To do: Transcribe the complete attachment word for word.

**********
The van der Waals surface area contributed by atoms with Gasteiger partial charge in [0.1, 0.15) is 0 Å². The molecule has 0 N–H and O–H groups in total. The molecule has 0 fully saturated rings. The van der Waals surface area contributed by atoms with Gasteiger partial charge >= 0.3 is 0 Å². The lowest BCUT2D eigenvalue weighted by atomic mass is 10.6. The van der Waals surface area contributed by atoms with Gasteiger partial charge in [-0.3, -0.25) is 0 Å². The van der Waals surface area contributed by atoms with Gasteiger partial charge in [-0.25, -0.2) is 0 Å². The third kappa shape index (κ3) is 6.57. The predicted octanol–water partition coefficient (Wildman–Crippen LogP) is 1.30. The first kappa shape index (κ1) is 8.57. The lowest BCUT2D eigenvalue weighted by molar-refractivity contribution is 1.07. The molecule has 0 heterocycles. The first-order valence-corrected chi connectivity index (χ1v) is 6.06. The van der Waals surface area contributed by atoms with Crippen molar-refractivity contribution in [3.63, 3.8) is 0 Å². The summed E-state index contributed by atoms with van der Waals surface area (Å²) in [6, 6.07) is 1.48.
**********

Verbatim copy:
The van der Waals surface area contributed by atoms with Gasteiger partial charge in [0.1, 0.15) is 0 Å². The molecule has 0 N–H and O–H groups in total. The molecule has 0 fully saturated rings. The van der Waals surface area contributed by atoms with Gasteiger partial charge >= 0.3 is 0 Å². The lowest BCUT2D eigenvalue weighted by atomic mass is 10.6. The van der Waals surface area contributed by atoms with Gasteiger partial charge in [-0.3, -0.25) is 0 Å². The van der Waals surface area contributed by atoms with Gasteiger partial charge in [-0.25, -0.2) is 0 Å². The third kappa shape index (κ3) is 6.57. The predicted octanol–water partition coefficient (Wildman–Crippen LogP) is 1.30. The first kappa shape index (κ1) is 8.57. The lowest BCUT2D eigenvalue weighted by molar-refractivity contribution is 1.07. The molecule has 0 heterocycles. The first-order valence-corrected chi connectivity index (χ1v) is 6.06. The van der Waals surface area contributed by atoms with Crippen molar-refractivity contribution in [3.63, 3.8) is 0 Å². The summed E-state index contributed by atoms with van der Waals surface area (Å²) in [6, 6.07) is 1.48.